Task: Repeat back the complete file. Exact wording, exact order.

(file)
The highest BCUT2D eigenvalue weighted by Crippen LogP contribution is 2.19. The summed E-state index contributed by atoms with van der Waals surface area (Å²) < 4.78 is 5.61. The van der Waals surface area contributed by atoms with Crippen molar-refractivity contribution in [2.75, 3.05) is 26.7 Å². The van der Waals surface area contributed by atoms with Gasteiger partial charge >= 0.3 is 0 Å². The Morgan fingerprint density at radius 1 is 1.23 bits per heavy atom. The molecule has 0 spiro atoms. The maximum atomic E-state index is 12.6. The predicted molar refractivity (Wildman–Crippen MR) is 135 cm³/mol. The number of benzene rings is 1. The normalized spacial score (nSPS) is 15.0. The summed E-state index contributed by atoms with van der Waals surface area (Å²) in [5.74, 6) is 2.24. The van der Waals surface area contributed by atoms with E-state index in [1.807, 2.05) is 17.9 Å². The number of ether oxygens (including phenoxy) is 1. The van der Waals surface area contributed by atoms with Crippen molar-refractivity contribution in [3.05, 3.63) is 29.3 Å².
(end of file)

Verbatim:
The highest BCUT2D eigenvalue weighted by Crippen LogP contribution is 2.19. The summed E-state index contributed by atoms with van der Waals surface area (Å²) < 4.78 is 5.61. The van der Waals surface area contributed by atoms with Crippen molar-refractivity contribution in [2.75, 3.05) is 26.7 Å². The van der Waals surface area contributed by atoms with Gasteiger partial charge >= 0.3 is 0 Å². The Morgan fingerprint density at radius 1 is 1.23 bits per heavy atom. The molecule has 0 spiro atoms. The maximum atomic E-state index is 12.6. The predicted molar refractivity (Wildman–Crippen MR) is 135 cm³/mol. The number of benzene rings is 1. The normalized spacial score (nSPS) is 15.0. The summed E-state index contributed by atoms with van der Waals surface area (Å²) in [5.74, 6) is 2.24. The van der Waals surface area contributed by atoms with E-state index in [1.807, 2.05) is 17.9 Å². The number of ether oxygens (including phenoxy) is 1. The van der Waals surface area contributed by atoms with Crippen molar-refractivity contribution in [3.05, 3.63) is 29.3 Å².